At OpenWorld last week, one of the highlights was of course, the keynote by Larry Ellison.  My friends in the database group had told me there would be a major announcement so I made sure to attend this session.  It is always interesting to hear Larry speak.  This time, I was told, there would be something very interesting on the database side.  People started lining up for Larry’s keynote about an hour and a half before the event.  I waited patiently.

I was quite impressed with what Oracle announced – the HP Oracle Database Machine and the Oracle Exadata Storage Server.  This is Oracle’s big entry into the data warehousing space.  3 years in development and with some very successful customers already, this is a major announcement.

The premise behind the Exadata Server is to move processing closer to the data.  The data is on disk and so if we can put processing power next to the disk, query execution is much faster.  Simple concept.  It works.  This allows for greater parallelization because a query is broken down and run on each disk separately and then the results are pulled to the database server and combined.

Each Exadata Server holds 12 Terabytes of data and the Oracle Database Machine has 14 of these Exadata Servers for a total capacity of 168 Terabytes.

The Oracle Database Machine is a pre-configured grid of 8 Oracle Database Servers with a grid of 14 Exadata Servers.  This is truly a powerful data warehouse appliance.  According to Larry Ellison, this is "the world’s fastest database machine".  These kinds of words are expected from someone of Larry’s position and stature running the largest database company in the world.  This also shows that Oracle is very serious about the data warehouse appliance space.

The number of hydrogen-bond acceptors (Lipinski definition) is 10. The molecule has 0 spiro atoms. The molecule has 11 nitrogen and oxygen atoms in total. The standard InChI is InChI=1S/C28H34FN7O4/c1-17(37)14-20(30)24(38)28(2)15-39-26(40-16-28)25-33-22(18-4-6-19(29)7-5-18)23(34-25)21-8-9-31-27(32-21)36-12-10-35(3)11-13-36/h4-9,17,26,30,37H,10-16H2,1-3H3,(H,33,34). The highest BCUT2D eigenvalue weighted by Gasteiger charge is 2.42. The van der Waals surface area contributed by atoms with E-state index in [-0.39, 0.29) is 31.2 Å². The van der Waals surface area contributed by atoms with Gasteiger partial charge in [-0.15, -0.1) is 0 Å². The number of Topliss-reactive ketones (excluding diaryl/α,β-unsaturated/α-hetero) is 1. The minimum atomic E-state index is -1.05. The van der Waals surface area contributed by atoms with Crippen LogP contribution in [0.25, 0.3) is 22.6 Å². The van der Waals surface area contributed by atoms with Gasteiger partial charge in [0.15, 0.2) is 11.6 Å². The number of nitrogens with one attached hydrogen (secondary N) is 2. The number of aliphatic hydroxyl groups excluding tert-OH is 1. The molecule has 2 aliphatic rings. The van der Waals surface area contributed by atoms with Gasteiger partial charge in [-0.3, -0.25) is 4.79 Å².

I have been talking about data warehouse appliances for some time now and it is nice to see the biggest database company in the world enter this space.  In Larry’s keynote, he compared the Oracle Database Machine to offerings from Teradata and Netezza.  It will be interesting to see what Microsoft comes out with as well.

It is also important to note that the Oracle Database Machine has been in development for 3 years.  Additionally, Oracle has had customers using the Database Machine for about a year now.  This tells you how much work has gone into building this kind of equipment.  While a data warehouse appliance is great for corporations because it makes setting up and configuring a data warehouse easy, to get something of quality takes time to design, build, and test.  As such, leaders in this space such as Teradata and Netezza, while challenged by the likes of the Oracle Database Machine, will not disappear.

One interesting thing I found in Larry’s keynote was that Mark Hurd was not there in person.  Mark is the CEO of HP and as such I would have expected Mark to be present for such a big announcement.  Mark was there via videoconference so I am not sure…  At any rate, Larry’s keynote was short, sweet, and to the point.  I think this announcement by Oracle will be one that in the years ahead will be looked on as a major turning point in the data warehouse industry.